Picture posted by Galerija Metropolitan
https://4.bp.blogspot.com/-v15iEtKt0aY/V5G_nzTgqvI/AAAAAAAAkYM/lqNKES2OQYw7Da84eZYQmotlrbSeDCZcgCLcB/s1600/Marina%2BAbramovi%25C4%2587%2B-%2B%252C%252CRitam%2B4%25E2%2580%2599%25E2%2580%2599.jpg
http://galerija.metropolitan.ac.rs/var/albums/GD2014-2015/AD201-Istorija-moderne-i-savremene-umetnosti/Marina-Abramovic/Marina%20Abramovi%C4%87%20-%20,,Ritam%204%E2%80%99%E2%80%99.jpg?m=1417630090
http://galerija.metropolitan.ac.rs/index.php/GD2014-2015/AD201-Istorija-moderne-i-savremene-umetnosti/Marina-Abramovic/Marina-Abramovic-Ritam-4



As her act of sacrifice, Abramović slowly approached the fan and attempted to breath in as much air as possible, pushing the limits of her lungs. Soon after, Abramović lost consciousness.

In these first two images, one sees the naked figure of Abramović as she slowly approaches the industrial fan.

She is in a small room by herself, separated from her audience who watches on a monitor next-door.



Marina Abramovic (elle Serbia), Rhythm 4 (1974)
PHOTO: Marina Abramovic (elle Serbia), Rhythm 4 (1974)
Marina Abramović, Rhythm 4, 1974. Performance, 45 minutes. Galleria Diagramma, Milan.
In these first two images, one sees the naked figure of Abramović as she slowly approaches the industrial fan.

She is in a small room by herself, separated from her audience who watches on a monitor next-door.
Picture posted by uoregon.edu
https://2.bp.blogspot.com/-45oIymSww7E/V5G_n5Wv8pI/AAAAAAAAkYI/lS3TaWV2Ha4ftooaWkf5AaPzxmVtryx7ACLcB/s1600/ARTSTOR_103_41822001480811-20ml2qe.jpg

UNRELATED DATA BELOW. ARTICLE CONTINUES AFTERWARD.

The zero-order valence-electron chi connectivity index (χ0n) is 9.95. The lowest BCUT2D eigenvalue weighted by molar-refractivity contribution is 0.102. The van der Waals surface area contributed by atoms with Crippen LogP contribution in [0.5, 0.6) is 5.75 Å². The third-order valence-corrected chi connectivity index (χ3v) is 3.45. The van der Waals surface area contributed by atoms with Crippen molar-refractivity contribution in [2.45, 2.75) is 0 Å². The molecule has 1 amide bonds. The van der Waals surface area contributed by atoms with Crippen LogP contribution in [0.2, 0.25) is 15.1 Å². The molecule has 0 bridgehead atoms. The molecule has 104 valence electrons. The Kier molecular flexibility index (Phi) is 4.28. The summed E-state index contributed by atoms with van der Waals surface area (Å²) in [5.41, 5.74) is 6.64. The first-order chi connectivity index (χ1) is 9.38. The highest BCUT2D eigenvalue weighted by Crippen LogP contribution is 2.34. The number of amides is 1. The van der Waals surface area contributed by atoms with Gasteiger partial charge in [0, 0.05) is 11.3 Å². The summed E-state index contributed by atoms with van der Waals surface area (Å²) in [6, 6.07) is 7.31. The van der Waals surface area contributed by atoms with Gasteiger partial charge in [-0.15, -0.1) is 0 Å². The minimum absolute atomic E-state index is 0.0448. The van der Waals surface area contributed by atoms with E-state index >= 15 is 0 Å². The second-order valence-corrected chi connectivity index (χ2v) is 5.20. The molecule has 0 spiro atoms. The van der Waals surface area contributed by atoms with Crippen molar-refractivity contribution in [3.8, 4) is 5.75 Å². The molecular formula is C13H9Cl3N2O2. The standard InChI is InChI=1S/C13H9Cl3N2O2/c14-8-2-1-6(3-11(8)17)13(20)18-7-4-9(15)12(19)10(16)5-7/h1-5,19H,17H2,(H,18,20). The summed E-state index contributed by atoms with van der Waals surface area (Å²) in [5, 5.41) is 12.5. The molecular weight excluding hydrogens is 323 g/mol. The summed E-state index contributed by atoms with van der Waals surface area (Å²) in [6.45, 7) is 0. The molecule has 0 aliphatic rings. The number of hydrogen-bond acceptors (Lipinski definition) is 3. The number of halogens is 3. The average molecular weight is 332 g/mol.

https://blogs.uoregon.edu/marinaabramovic/files/2015/02/ARTSTOR_103_41822001480811-20ml2qe.jpg
https://blogs.uoregon.edu/marinaabramovic/category/rhythm-series/



Due to Abramović’s previous experience in Rhythm 5 when audience members intervened in the performance, for this piece Abramović made specific plans so that her loss of consciousness would not interfere with the completion of the performance. Before the performance began, Abramović instructed the cameraman to zoom in closely on her face without showing the fan (as seen in the final image), so that the audience would be unaware of her unconscious state, and less likely to intervene on her behalf.



Abramović instructed the cameraman to zoom in closely on her face without showing the fan (as seen in the final image), so that the audience would be unaware of her unconscious state, and less likely to intervene on her behalf.
PHOTO: Abramović instructed the cameraman to zoom in closely on her face without showing the fan (as seen in the final image), so that the audience would be unaware of her unconscious state, and less likely to intervene on her behalf.